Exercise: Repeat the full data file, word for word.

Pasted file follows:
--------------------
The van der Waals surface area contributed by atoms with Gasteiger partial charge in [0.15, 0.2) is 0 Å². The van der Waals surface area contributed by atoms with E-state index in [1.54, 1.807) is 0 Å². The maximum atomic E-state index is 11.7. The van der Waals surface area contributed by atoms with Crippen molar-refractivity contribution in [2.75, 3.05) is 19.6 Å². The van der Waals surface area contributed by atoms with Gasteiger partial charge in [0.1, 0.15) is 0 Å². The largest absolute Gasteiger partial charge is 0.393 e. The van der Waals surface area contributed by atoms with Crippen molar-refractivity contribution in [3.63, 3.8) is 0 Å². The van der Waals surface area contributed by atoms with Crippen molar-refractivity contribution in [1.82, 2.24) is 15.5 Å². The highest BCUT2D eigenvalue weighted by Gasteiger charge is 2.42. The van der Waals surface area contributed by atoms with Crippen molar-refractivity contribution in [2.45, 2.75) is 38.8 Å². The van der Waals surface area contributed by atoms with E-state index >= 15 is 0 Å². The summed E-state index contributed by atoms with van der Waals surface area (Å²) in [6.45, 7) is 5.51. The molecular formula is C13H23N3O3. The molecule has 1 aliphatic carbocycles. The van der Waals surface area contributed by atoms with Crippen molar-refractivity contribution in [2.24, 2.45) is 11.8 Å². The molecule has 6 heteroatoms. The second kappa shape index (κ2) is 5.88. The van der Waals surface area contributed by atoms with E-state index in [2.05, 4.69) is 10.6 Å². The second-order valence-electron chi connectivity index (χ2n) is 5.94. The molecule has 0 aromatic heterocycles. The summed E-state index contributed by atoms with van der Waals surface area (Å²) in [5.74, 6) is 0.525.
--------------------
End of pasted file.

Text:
The van der Waals surface area contributed by atoms with Gasteiger partial charge in [0.15, 0.2) is 0 Å². The van der Waals surface area contributed by atoms with E-state index in [1.54, 1.807) is 0 Å². The maximum atomic E-state index is 11.7. The van der Waals surface area contributed by atoms with Crippen molar-refractivity contribution in [2.75, 3.05) is 19.6 Å². The van der Waals surface area contributed by atoms with Gasteiger partial charge in [0.1, 0.15) is 0 Å². The largest absolute Gasteiger partial charge is 0.393 e. The van der Waals surface area contributed by atoms with Crippen molar-refractivity contribution in [3.63, 3.8) is 0 Å². The van der Waals surface area contributed by atoms with Crippen molar-refractivity contribution in [1.82, 2.24) is 15.5 Å². The highest BCUT2D eigenvalue weighted by Gasteiger charge is 2.42. The van der Waals surface area contributed by atoms with Crippen molar-refractivity contribution in [2.45, 2.75) is 38.8 Å². The van der Waals surface area contributed by atoms with E-state index >= 15 is 0 Å². The summed E-state index contributed by atoms with van der Waals surface area (Å²) in [6.45, 7) is 5.51. The molecular formula is C13H23N3O3. The molecule has 1 aliphatic carbocycles. The van der Waals surface area contributed by atoms with Crippen molar-refractivity contribution in [2.24, 2.45) is 11.8 Å². The molecule has 6 heteroatoms. The second kappa shape index (κ2) is 5.88. The van der Waals surface area contributed by atoms with E-state index in [2.05, 4.69) is 10.6 Å². The second-order valence-electron chi connectivity index (χ2n) is 5.94. The molecule has 0 aromatic heterocycles. The summed E-state index contributed by atoms with van der Waals surface area (Å²) in [5.74, 6) is 0.525.